NCAA Head-Injury Settlement Includes $70 Million Medical Fund

The NCAA has settled a class-action lawsuit over its head injury policies, pending approval. Supporters laud a $70 million fund for medical monitoring; others say there's no money for injured players.

Copyright © 2014 NPR. For personal, noncommercial use only. See Terms of Use. For other uses, prior permission required.

RENEE MONTAGNE, HOST:

The NCAA announced a preliminary settlement yesterday in a class-action lawsuit over how it deals with head injuries.

(SOUNDBITE OF ARCHIVED RECORDING)

JOSEPH SIPRUT: Never before has there been a mandatory enforcement of return-to-play guidelines.

MONTAGNE: That's Joseph Siprut, the plaintiff's lead attorney speaking with the Associated Press.

LINDA WERTHEIMER, HOST:

those return-to-play guidelines mean that a player with a concussion cannot go back on the field the same day. The NCAA will also give players baseline tests and set up a $70 million fund for medical monitoring.

SIPRUT: It changes college sports forever - nothing less, quite frankly.

WERTHEIMER: Critics of the settlement say it includes no payout for injured players.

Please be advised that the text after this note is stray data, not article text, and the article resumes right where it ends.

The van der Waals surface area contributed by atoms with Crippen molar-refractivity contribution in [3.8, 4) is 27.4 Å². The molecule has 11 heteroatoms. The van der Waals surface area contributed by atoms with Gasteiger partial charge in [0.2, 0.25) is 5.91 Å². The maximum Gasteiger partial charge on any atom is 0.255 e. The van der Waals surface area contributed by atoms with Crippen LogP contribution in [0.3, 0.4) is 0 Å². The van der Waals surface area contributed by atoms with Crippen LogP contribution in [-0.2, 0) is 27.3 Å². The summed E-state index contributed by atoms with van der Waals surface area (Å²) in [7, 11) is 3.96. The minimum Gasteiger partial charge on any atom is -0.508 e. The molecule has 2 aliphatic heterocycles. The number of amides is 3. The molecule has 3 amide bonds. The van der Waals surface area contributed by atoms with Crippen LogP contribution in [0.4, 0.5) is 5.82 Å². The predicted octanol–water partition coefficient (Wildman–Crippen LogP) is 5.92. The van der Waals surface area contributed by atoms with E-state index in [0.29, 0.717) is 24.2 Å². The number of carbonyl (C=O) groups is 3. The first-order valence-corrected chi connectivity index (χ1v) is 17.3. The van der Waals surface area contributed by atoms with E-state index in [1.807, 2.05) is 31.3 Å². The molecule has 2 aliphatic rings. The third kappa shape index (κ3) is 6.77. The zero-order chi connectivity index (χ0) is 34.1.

MONTAGNE: Adrian Arrington is a lead plaintiff in the case. It's been four years since he played football at Eastern Illinois University. But he told the AP yesterday, he's still dealing with the effects of multiple seizures.

(SOUNDBITE OF ARCHIVED RECORDING)

ADRIAN ARRINGTON: In 2014, I've had 15 seizures. And I also had to have surgery due to tearing my rotator cuff from having so intense seizures. And also I haven't been able to have a job.

WERTHEIMER: The settlement allows players to retain their right to sue and Arrington says he will pursue his own suit against the NCAA. The settlement is subject to approval by a federal judge, a process which could take months.

Copyright © 2014 NPR. All rights reserved. No quotes from the materials contained herein may be used in any media without attribution to NPR. This transcript is provided for personal, noncommercial use only, pursuant to our Terms of Use. Any other use requires NPR's prior permission. Visit our permissions page for further information.

NPR transcripts are created on a rush deadline by a contractor for NPR, and accuracy and availability may vary. This text may not be in its final form and may be updated or revised in the future. Please be aware that the authoritative record of NPR's programming is the audio.

Comments

 

Please keep your community civil. All comments must follow the NPR.org Community rules and terms of use, and will be moderated prior to posting. NPR reserves the right to use the comments we receive, in whole or in part, and to use the commenter's name and location, in any medium. See also the Terms of Use, Privacy Policy and Community FAQ.